Saturday, December 10, 2011

Mohamed ElBaradei

Mohamed Mustafa ElBaradei (Arabic: محمد مصطفى البرادعى; born June 17, 1942) is an Egyptian law scholar and diplomat. He was the Director General of the International Atomic Energy Agency (IAEA), an inter-governmental organisation under the auspices of the United Nations, from December 1997 to November 2009. ElBaradei and the IAEA were jointly awarded the Nobel Peace Prize in 2005. ElBaradei was also an important figure in the 2011 Egyptian revolution which ousted the Egyptian President Hosni Mubarak.

Family and personal life
ElBaradei was born and raised in Cairo, Egypt. He was one of five children of Mostafa ElBaradei, an attorney who headed the Egyptian Bar Association and often found himself at odds with the regime of President Gamal Abdel Nasser. ElBaradei's father was also a supporter of democratic rights in Egypt, supporting a free press and an independent judiciary.

ElBaradei is married to Aida El-Kachef, an early-childhood teacher. They have two children: a daughter, Laila, who is a lawyer living in London; and a son, Mostafa, who is an IT manager living in Cairo. They also have one granddaughter, Maya.

ElBaradei speaks Arabic, English, and French, and knows “enough German to get by, at least in Vienna.”

Early career
ElBaradei earned a bachelor's degree in law from the University of Cairo in 1962, a master's degree in international law at the Graduate Institute of International Studies in Geneva, and a J.S.D. in International Law at the New York University School of Law in 1974.

His diplomatic career began in 1964 in the Ministry of External Affairs, where he served in the Permanent Missions of Egypt to the United Nations in New York and in Geneva, in charge of political, legal, and arms-control issues. From 1974 to 1978, he was a special assistant to the foreign minister. In 1980, he became a senior fellow in charge of the International Law Program at the United Nations Institute for Training and Research. From 1981 to 1987, he was also an adjunct professor of international law at the New York University School of Law.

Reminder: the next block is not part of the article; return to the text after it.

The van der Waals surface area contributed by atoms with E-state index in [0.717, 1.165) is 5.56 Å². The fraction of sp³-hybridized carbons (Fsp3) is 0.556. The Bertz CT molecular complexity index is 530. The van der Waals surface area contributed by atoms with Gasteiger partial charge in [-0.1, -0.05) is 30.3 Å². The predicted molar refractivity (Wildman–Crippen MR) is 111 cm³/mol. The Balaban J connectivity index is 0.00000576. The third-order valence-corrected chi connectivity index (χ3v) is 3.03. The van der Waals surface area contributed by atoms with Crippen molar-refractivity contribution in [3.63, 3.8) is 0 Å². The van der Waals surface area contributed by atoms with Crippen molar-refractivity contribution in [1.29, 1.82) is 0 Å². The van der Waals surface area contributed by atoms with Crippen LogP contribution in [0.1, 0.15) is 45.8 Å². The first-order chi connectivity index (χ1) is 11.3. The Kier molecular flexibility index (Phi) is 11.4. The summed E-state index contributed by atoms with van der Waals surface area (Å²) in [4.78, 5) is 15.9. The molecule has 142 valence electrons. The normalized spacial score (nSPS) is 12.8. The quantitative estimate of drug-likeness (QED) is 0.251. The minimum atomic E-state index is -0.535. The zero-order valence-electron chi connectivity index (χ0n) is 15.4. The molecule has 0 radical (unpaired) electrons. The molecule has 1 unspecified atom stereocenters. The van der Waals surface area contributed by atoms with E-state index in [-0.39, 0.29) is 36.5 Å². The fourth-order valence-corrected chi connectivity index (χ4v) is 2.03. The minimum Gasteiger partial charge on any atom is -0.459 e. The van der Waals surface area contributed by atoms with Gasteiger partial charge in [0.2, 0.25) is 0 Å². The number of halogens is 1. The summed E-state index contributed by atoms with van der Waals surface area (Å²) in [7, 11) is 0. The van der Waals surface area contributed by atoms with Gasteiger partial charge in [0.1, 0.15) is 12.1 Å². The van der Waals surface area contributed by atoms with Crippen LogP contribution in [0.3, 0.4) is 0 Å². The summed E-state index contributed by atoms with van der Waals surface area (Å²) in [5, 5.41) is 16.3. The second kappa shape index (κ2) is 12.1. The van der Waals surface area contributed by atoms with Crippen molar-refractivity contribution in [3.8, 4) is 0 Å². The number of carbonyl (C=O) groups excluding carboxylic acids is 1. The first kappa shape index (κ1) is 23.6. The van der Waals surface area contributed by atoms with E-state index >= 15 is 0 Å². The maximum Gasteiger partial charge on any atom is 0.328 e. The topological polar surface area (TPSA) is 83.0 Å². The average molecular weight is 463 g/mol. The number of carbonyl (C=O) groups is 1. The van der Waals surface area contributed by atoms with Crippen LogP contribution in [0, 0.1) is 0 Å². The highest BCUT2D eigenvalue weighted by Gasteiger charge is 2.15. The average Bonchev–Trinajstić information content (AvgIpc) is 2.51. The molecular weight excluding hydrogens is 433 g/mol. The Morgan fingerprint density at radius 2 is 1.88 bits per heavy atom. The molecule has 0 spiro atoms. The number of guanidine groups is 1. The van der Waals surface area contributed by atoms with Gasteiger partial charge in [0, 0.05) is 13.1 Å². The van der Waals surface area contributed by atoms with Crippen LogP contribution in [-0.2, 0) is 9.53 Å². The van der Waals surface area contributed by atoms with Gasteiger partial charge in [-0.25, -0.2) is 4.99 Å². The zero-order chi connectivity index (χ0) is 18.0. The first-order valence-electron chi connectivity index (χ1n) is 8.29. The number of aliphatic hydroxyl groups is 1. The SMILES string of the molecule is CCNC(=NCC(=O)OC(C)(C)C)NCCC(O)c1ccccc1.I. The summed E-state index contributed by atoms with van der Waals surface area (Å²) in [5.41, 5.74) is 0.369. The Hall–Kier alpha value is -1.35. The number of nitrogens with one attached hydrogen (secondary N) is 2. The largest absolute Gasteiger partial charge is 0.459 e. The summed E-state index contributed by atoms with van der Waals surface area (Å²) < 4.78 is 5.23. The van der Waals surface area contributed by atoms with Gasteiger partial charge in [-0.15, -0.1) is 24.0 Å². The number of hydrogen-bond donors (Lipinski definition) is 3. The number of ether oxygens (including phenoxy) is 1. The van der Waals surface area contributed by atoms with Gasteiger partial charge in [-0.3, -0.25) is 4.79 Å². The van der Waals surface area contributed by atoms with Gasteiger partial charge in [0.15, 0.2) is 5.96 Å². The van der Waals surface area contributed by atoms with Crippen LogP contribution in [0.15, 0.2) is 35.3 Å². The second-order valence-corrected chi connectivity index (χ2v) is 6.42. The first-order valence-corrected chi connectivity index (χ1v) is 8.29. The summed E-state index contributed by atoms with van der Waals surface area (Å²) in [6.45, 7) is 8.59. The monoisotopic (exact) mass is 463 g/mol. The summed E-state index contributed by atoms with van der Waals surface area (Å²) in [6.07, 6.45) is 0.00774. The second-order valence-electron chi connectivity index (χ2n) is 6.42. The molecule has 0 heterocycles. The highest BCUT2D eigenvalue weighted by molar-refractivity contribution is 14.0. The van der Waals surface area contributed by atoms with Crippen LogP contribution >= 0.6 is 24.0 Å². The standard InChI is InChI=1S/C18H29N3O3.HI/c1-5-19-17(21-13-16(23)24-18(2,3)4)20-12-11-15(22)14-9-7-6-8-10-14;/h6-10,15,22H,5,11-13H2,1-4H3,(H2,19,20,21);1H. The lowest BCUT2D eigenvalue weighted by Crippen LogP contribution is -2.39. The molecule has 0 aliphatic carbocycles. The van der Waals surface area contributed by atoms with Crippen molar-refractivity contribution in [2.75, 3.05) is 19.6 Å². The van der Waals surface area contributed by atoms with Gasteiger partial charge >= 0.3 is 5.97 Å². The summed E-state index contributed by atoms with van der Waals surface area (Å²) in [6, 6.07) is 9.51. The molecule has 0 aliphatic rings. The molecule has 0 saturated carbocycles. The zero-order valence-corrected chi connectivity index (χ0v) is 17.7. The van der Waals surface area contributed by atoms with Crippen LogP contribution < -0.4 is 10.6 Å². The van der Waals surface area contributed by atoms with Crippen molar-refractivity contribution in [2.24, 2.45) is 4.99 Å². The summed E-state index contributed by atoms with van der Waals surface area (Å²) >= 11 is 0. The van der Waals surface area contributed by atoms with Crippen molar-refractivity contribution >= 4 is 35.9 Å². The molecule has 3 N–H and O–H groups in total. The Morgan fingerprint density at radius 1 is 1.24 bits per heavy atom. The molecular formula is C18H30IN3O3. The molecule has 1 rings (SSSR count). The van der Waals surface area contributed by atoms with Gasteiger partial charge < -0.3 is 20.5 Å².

In 1984, ElBaradei became a senior staff member of the IAEA Secretariat, serving as the agency's legal adviser (1984 to 1993) and Assistant Director General for External Relations (1993 to 1997).

ElBaradei is currently a member of both the International Law Association and the American Society of International Law.

2005 Nobel Peace Prize
On October 7, 2005, ElBaradei and the IAEA were announced as joint recipients of the Nobel Peace Prize for their "efforts to prevent nuclear energy from being used for military purposes and to ensure that nuclear energy, for peaceful purposes, is used in the safest possible way." ElBaradei donated all of his winnings to building orphanages in Cairo. The IAEA's winnings are being spent to train scientists from developing countries to use nuclear techniques in combating cancer and malnutrition. ElBaradei is the fourth Egyptian to receive the Nobel Prize, following Anwar Sadat (1978 in Peace), Naguib Mahfouz (1988 in Literature), and Ahmed Zewail (1999 in Chemistry).

In his Nobel lecture, ElBaradei said that the changing landscape of nuclear non-proliferation and disarmament may be defined by the emergence of an extensive black market in nuclear material and equipment, the proliferation of nuclear weapons and sensitive nuclear technology, and the stagnation in nuclear disarmament. To combat proliferation, ElBaradei has suggested keeping nuclear and radiological material out of the hands of extremist groups, tightening control over the operations for producing the nuclear material that could be used in weapons, and accelerating disarmament efforts. ElBaradei also stated that only one percent of the money spent to develop new weapons would be enough to feed the entire world and that, if we hope to escape self destruction, nuclear weapons should have no place in our collective conscience and no role in our security.

United Nations Secretary General Kofi Annan said that he was delighted that the 2005 Nobel Peace Prize had been awarded to the UN nuclear watchdog and its head, ElBaradei. "The secretary general congratulates him and the entire staff of the agency, past and present, on their contributions to global peace," a spokesman for Annan said.

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